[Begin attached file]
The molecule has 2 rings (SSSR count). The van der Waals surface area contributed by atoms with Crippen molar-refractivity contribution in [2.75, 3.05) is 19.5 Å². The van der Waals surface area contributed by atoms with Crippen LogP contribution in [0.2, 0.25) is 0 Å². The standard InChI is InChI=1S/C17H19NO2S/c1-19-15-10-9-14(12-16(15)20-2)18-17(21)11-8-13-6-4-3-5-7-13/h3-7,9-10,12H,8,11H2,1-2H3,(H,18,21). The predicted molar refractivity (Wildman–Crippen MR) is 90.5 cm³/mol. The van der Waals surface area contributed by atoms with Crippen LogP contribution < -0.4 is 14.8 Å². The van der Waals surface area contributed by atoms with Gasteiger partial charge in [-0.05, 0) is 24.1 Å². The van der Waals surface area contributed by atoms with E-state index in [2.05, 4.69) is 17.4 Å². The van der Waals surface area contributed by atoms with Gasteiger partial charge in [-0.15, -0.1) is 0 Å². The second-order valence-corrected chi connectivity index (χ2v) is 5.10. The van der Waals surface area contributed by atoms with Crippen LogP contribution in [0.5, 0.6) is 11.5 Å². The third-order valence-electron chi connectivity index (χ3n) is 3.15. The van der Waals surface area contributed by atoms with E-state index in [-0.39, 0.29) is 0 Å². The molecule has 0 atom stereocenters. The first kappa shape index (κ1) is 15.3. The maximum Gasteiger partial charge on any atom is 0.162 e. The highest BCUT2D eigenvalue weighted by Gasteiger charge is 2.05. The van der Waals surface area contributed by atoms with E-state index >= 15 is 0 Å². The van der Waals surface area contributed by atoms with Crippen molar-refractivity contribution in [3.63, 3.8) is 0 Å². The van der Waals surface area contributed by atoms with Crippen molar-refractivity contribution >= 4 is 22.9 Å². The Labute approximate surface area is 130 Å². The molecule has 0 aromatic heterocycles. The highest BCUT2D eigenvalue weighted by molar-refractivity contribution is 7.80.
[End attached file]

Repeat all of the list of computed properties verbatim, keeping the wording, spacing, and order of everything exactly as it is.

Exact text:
The molecule has 2 rings (SSSR count). The van der Waals surface area contributed by atoms with Crippen molar-refractivity contribution in [2.75, 3.05) is 19.5 Å². The van der Waals surface area contributed by atoms with Crippen LogP contribution in [0.2, 0.25) is 0 Å². The standard InChI is InChI=1S/C17H19NO2S/c1-19-15-10-9-14(12-16(15)20-2)18-17(21)11-8-13-6-4-3-5-7-13/h3-7,9-10,12H,8,11H2,1-2H3,(H,18,21). The predicted molar refractivity (Wildman–Crippen MR) is 90.5 cm³/mol. The van der Waals surface area contributed by atoms with Crippen LogP contribution < -0.4 is 14.8 Å². The van der Waals surface area contributed by atoms with Gasteiger partial charge in [-0.05, 0) is 24.1 Å². The van der Waals surface area contributed by atoms with E-state index in [2.05, 4.69) is 17.4 Å². The van der Waals surface area contributed by atoms with Gasteiger partial charge in [-0.15, -0.1) is 0 Å². The second-order valence-corrected chi connectivity index (χ2v) is 5.10. The van der Waals surface area contributed by atoms with Crippen LogP contribution in [0.5, 0.6) is 11.5 Å². The third-order valence-electron chi connectivity index (χ3n) is 3.15. The van der Waals surface area contributed by atoms with E-state index in [-0.39, 0.29) is 0 Å². The molecule has 0 atom stereocenters. The first kappa shape index (κ1) is 15.3. The maximum Gasteiger partial charge on any atom is 0.162 e. The highest BCUT2D eigenvalue weighted by Gasteiger charge is 2.05. The van der Waals surface area contributed by atoms with E-state index >= 15 is 0 Å². The van der Waals surface area contributed by atoms with Crippen molar-refractivity contribution in [3.63, 3.8) is 0 Å². The van der Waals surface area contributed by atoms with Crippen molar-refractivity contribution >= 4 is 22.9 Å². The Labute approximate surface area is 130 Å². The molecule has 0 aromatic heterocycles. The highest BCUT2D eigenvalue weighted by molar-refractivity contribution is 7.80.